MAGIC WHEELCHAIR COSTUMES REVEALED AT SAN DIEGO COMIC CON
Star Wars themed wheelchair costumes created for seven children with disabilities
SAN DIEGO – July 23, 2018 – Magic Wheelchair, a nonprofit organization that builds epic costumes for kids and young adults with disabilities, made history this weekend unveiling seven Star Wars-themed wheelchair costumes at San Diego Comic-Con.
The recipients of the new Magic Wheelchair costumes have been deemed ‘ultimate Star Wars fans’ and now get to enjoy the ultimate cosplay experience. They were matched with volunteer builders worldwide including Adam Savage, Tom Spina, Fon H Davis, Michael McMaster, Gordon Tarpley, Pixologic, Dangling Carrot, and Monster City Studios, who worked tirelessly for over three months to ensure that the custom-fitted costumes – which include sound, animatronics, LED lighting and other special effects – are EPIC.
Adam Savage, former co-host of MythBusters and editor-in-chief of Tested.com, emceed the reveal on Saturday. As it was the first time the kids and their families saw the costumes, it proved to be a powerful and emotional experience for everyone in attendance. The kids were then able to spend the rest of the weekend enjoying the show in their new amazing cosplay.
Magic Wheelchair was at San Diego Comic-Con as Mimoco’s selected charity partner. More information can be found at https://www.magicwheelchair.org/.
ABOUT MAGIC WHEELCHAIR
Ryan and Lana Weimer, the founders of Magic Wheelchair, have five children, three of whom were born with Spinal Muscular Atrophy, which requires the use of wheelchairs for the entirety of their lives. Each Halloween, Ryan made the biggest, “baddest” costumes that he could for his sons, Keaton and Bryce. Once news of these costumes spread, Ryan began receiving requests from parents around the world asking if he would transform their kids’ wheelchairs into “magic”. In 2015, Ryan and Lana decided to make that happen and started Magic Wheelchair, the non-profit organization that seeks to put a smile on the face of every child in a wheelchair.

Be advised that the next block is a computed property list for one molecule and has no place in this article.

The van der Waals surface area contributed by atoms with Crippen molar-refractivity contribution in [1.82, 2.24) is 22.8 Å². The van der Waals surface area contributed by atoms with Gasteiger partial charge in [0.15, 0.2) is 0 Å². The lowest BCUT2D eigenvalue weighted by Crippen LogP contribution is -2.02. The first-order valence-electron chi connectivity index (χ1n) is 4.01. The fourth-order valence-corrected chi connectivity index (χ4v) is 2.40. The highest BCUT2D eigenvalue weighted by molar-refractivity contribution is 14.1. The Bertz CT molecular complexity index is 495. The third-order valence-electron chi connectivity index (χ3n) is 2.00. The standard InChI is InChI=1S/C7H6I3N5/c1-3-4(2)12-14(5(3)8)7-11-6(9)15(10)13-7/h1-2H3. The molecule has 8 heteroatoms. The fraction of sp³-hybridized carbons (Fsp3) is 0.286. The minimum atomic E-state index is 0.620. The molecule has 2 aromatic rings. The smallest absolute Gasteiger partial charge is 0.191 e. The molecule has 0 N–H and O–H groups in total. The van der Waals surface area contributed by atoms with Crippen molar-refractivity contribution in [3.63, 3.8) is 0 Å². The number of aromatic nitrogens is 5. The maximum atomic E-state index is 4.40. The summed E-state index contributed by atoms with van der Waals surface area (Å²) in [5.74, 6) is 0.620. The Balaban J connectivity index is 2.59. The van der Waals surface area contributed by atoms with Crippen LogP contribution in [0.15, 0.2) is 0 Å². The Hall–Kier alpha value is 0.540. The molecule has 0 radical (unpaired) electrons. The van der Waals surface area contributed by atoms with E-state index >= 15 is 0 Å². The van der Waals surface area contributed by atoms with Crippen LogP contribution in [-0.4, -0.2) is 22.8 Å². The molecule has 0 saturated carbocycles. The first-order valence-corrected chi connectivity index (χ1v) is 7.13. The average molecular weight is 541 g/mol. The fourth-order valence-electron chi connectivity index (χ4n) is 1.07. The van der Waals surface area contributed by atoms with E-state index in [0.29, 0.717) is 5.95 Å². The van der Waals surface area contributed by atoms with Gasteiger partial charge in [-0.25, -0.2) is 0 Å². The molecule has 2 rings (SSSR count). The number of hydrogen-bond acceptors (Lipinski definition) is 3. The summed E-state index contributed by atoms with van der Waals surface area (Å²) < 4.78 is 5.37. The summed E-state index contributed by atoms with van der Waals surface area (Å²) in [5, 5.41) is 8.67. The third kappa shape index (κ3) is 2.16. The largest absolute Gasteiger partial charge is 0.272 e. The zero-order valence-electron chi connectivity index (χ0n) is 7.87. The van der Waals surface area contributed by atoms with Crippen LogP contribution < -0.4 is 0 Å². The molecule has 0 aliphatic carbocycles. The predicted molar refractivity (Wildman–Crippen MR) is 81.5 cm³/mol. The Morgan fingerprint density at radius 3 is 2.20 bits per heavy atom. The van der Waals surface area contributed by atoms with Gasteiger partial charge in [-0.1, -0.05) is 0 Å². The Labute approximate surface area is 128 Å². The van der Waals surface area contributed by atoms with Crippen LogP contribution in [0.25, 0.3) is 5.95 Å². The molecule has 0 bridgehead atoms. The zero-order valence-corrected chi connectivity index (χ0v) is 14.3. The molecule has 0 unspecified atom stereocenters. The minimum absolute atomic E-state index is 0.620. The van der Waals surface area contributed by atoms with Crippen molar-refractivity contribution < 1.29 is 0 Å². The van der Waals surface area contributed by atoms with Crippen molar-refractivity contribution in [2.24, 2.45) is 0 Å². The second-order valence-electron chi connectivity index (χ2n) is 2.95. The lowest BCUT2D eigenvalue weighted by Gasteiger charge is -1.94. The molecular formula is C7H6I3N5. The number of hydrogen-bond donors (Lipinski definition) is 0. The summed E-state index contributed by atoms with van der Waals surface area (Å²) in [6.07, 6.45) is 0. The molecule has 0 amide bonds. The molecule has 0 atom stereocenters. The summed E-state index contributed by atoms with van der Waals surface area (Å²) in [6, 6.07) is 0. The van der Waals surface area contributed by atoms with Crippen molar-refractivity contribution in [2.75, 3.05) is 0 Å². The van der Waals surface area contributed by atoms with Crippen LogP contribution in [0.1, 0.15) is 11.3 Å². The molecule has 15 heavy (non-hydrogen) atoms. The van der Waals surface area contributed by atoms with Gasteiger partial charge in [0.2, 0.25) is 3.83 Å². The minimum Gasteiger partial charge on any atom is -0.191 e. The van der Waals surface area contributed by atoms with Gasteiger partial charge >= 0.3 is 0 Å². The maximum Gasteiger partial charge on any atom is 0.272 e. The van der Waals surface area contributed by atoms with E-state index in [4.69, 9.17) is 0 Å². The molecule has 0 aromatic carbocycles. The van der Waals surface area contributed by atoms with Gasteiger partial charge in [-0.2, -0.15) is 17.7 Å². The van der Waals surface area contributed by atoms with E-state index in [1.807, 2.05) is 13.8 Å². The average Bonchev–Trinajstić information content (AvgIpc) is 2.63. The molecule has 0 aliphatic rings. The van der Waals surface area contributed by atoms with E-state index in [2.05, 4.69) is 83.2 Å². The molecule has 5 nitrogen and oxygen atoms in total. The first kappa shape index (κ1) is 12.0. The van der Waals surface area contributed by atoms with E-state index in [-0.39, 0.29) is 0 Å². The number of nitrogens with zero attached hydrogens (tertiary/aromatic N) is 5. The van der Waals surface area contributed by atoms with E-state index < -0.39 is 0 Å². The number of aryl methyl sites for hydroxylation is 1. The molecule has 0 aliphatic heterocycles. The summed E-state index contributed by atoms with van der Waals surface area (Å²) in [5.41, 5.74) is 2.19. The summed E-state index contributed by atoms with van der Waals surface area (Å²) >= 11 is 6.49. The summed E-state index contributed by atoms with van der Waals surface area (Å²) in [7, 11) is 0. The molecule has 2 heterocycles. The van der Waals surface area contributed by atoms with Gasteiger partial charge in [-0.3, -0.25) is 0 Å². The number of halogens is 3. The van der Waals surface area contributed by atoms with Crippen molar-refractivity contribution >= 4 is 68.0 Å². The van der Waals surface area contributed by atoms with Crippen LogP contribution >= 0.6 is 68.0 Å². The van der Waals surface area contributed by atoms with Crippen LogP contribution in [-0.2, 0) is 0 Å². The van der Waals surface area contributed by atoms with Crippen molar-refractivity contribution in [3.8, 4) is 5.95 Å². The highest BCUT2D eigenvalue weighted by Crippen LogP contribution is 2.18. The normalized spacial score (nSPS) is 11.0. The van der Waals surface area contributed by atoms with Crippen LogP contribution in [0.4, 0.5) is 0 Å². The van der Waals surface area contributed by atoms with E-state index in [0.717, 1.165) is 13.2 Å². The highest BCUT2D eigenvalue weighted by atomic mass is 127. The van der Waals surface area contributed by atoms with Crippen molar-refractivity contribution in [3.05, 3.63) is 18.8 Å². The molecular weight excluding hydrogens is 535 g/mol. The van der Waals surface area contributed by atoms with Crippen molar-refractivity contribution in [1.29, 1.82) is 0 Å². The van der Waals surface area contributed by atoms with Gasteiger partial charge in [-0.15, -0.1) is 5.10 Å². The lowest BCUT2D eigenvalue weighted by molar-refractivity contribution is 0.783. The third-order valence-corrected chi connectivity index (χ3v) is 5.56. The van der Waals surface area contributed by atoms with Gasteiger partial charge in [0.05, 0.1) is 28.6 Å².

Magic Wheelchair takes costume requests on the organization’s website. Because some of the kiddos have life-threatening illnesses, it is the goal of Magic Wheelchair to fulfill every single request as soon as possible.
Magic Wheelchair provides each volunteer builder with all necessary building materials and resources. They partner with the Stan Winston School of Character Arts to train builders, and bring together incredible and unlikely volunteers, anywhere from local comic book conventions to the special effects industry. The organization relies on donations made by the community surrounding each costume build. To date, Magic Wheelchair has built costumes for over 100 families nationwide and, this year, they anticipate delivering over 100 costumes in 2018.
To learn more about the organization and access media, visit: www.magicwheelchair.org
Magic Wheelchair is a 501 c. 3